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The Daily Bruin (26/Nov/2002) - Bumstead gives talk on art direction, Vertigo

(c) The Daily Bruin (26/Nov/2002)

Bumstead gives talk on art direction, ‘Vertigo’

Winning artist discusses creation of sets for film, past work with Hitchcock

Alfred Hitchcock’s spirit visited UCLA’s James Bridges Theater last Sunday night.

At least it felt that way with legendary art director Henry Bumstead in attendance to speak about his work on “Vertigo,” one of four films in which he collaborated with the so-called Master of Suspense.

The screening and subsequent question and answer session with Bumstead and production designer Tom Walsh capped off the UCLA Film and Television Archive’s “The Art of Hollywood” series, a retrospective of memorable achievements in Hollywood production design.

Bumstead was nominated for an Academy Award for his work on “Vertigo” and went on to win two Oscars for his later production design on “The Sting” and “To Kill a Mockingbird.” He began working in the industry as a contract designer at Paramount Studios in 1937. Bumstead has spent the past decade collaborating with Clint Eastwood and received his fourth Oscar nomination for his production design on “Unforgiven.”

“Vertigo,” which is considered by many to be one of Hitchcock’s most accomplished films, is notable for drawing elements from its Bay Area setting to conjure up the mood and tone of the film. As art director, Bumstead selected locations that would serve to represent both the metropolitan sophistication of modern San Francisco and the deteriorating legacy of its Spanish-styled past.

But appearances can be deceptive: although some exteriors for the film were shot in San Francisco, the bulk of shooting took place on soundstages at Universal Studios here in Los Angeles.

“The equipment was so big back then, if you ever see a room that appears real-sized, you can be almost sure it’s a set,” Walsh said. “They had to take the walls out in order to get the camera in.”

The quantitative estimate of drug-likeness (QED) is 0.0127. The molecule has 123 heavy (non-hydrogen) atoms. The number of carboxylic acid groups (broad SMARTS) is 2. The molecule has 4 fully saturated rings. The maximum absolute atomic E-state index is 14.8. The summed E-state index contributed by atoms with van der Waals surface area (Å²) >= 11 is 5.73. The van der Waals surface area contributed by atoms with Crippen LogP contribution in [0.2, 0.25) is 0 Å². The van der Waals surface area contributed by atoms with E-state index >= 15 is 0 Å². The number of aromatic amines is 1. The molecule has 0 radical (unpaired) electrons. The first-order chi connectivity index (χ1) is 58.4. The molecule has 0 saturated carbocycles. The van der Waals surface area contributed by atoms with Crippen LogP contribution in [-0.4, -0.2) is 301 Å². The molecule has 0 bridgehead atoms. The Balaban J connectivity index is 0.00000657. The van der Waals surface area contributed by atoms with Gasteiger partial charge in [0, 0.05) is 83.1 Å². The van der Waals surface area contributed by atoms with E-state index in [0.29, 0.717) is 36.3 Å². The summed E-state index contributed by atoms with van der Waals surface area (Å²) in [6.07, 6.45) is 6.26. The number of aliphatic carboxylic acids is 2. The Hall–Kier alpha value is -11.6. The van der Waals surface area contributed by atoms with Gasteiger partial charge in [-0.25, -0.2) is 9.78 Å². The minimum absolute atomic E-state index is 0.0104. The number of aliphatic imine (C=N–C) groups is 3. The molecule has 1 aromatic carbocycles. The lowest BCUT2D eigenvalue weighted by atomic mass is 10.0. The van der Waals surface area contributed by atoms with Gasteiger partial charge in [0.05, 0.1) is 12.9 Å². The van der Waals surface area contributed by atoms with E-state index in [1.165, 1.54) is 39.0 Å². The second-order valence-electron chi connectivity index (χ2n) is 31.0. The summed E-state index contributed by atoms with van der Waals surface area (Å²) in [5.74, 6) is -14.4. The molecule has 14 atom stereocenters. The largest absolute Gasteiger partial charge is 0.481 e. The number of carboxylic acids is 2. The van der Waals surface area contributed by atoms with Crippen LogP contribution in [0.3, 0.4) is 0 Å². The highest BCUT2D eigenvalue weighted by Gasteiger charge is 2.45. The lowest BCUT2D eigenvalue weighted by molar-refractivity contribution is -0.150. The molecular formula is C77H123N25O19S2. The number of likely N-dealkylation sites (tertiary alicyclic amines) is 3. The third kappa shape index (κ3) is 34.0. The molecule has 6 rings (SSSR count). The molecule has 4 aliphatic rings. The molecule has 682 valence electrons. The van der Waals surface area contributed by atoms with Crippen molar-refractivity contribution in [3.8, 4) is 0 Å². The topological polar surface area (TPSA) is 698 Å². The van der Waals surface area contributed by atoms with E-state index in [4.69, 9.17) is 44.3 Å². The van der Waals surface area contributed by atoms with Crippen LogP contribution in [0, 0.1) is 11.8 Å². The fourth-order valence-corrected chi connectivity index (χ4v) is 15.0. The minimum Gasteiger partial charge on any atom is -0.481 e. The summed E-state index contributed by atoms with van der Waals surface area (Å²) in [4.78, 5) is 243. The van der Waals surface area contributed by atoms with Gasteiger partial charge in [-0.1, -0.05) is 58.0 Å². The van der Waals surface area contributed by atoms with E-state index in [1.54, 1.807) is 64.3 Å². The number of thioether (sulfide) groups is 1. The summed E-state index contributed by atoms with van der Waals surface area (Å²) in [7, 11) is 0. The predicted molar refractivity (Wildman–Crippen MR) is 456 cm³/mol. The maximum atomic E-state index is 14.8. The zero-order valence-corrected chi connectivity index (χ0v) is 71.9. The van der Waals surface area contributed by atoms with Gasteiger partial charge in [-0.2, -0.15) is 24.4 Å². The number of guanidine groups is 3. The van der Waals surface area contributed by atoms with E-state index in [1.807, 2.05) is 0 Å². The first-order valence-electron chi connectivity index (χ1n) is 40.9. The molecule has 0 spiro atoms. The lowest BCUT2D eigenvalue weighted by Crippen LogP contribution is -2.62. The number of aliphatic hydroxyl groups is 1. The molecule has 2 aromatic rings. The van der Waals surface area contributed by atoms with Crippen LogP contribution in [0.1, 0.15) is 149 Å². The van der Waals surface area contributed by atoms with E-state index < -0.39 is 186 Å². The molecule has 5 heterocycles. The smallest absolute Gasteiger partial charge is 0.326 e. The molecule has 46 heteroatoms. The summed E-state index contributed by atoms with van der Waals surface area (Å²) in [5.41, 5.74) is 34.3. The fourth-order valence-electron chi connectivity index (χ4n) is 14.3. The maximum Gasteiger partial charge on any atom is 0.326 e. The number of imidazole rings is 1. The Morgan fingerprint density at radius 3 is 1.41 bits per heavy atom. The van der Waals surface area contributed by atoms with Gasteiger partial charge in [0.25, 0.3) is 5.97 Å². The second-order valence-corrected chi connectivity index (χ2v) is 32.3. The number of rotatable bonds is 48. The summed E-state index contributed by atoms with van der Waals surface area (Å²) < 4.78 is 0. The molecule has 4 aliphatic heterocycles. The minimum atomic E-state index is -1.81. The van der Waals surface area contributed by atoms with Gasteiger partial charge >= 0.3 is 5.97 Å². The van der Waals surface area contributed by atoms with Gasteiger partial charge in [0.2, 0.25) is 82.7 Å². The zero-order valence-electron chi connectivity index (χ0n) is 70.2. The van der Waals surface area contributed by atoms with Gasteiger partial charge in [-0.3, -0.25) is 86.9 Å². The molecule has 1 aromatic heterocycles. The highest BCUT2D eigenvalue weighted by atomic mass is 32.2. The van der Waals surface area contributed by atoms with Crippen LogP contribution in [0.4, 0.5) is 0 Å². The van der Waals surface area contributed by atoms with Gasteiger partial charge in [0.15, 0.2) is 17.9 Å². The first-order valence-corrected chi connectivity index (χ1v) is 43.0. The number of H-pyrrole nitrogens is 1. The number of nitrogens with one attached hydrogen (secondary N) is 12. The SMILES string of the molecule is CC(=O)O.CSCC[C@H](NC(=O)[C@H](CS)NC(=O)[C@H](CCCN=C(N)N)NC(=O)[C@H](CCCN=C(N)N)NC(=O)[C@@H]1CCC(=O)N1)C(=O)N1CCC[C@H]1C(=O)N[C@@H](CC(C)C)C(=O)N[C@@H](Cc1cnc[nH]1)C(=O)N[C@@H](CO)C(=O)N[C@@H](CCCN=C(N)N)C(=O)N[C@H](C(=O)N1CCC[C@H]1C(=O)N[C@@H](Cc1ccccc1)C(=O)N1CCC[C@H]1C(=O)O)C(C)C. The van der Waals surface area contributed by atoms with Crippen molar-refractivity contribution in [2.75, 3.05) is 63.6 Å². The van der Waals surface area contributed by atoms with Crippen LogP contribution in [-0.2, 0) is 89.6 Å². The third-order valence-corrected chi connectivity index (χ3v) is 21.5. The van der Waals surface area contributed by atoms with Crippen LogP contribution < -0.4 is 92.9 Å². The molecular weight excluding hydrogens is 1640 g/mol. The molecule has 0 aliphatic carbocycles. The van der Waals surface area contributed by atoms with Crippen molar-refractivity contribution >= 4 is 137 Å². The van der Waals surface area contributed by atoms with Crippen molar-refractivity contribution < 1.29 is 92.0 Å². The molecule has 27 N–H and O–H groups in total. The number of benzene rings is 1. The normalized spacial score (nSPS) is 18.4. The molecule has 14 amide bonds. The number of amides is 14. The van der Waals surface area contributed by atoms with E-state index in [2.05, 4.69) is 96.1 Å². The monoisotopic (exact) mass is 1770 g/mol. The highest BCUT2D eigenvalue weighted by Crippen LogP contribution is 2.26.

Hitchcock, who once claimed that he never needed to look into the camera because he already knew what he would see, was infamous for exerting unprecedented control as a director.

“You couldn’t get Hitch out on location,” Bumstead said. “He liked to work in the comfort of a stage. Practically everything he shot was a set.”

Though Hitchcock preferred to leave the location scouting up to his art director, he briefly visited Bumstead in San Francisco while exteriors for “Vertigo” were being chosen.

“He asked me how I expected him to get performances out of his actors in this cold,” Bumstead said. “You always left room on the set for his car to drive in. He’d get out and walk three steps to the director’s chair.”

However, there was one location that Hitchcock himself specified.

“He was very adamant that from Jimmy Stewart’s apartment you should be able to see Coit Tower,” Bumstead said. “When I asked why, he said, ‘It’s a phallic symbol.’”

Employing a method known as process shooting (similar to today’s blue screen technique) the exteriors shot on location were projected onto a screen arranged behind the actors on a set. In a famous shot, a 360-degree moving shot around the embracing lovers (James Stewart and Kim Novak) was created with multiple process shots in rear-projection behind the rotating stage the lovers stood on.

“This is all old-time stuff compared to what they can do now with computer graphics,” Bumstead said.

The production designer works closely with the cinematographer, set decorator and costume designer to create the look of a film. Bumstead, who suggested using brown tones to give “The Sting” its old-fashioned look, had less in mind when planning the color of “Vertigo.” Someone in the audience suggested the importance of green linked to the film’s title, whose root, he said, is “vert,” or green in French.

“I got letters from all over the world with theories about what each color was supposed to mean,” Bumstead said. “I guess I just hit it lucky. I had no theory; I just painted things the way I thought they should be.”

Bumstead also discussed the legendary “Vertigo” shot. The shot was created by constructing a model of the inside of the tower and simultaneously zooming in while tracking back. The resulting effect is the visual equivalent of the main character’s fear of heights.

The one filmmaking myth that Bumstead did not dispel was how much he loves his job.

“It’s sure been a wonderful life for me,” said Bumstead. “I envy all of you who are studying to be filmmakers. What a wonderful career it is.”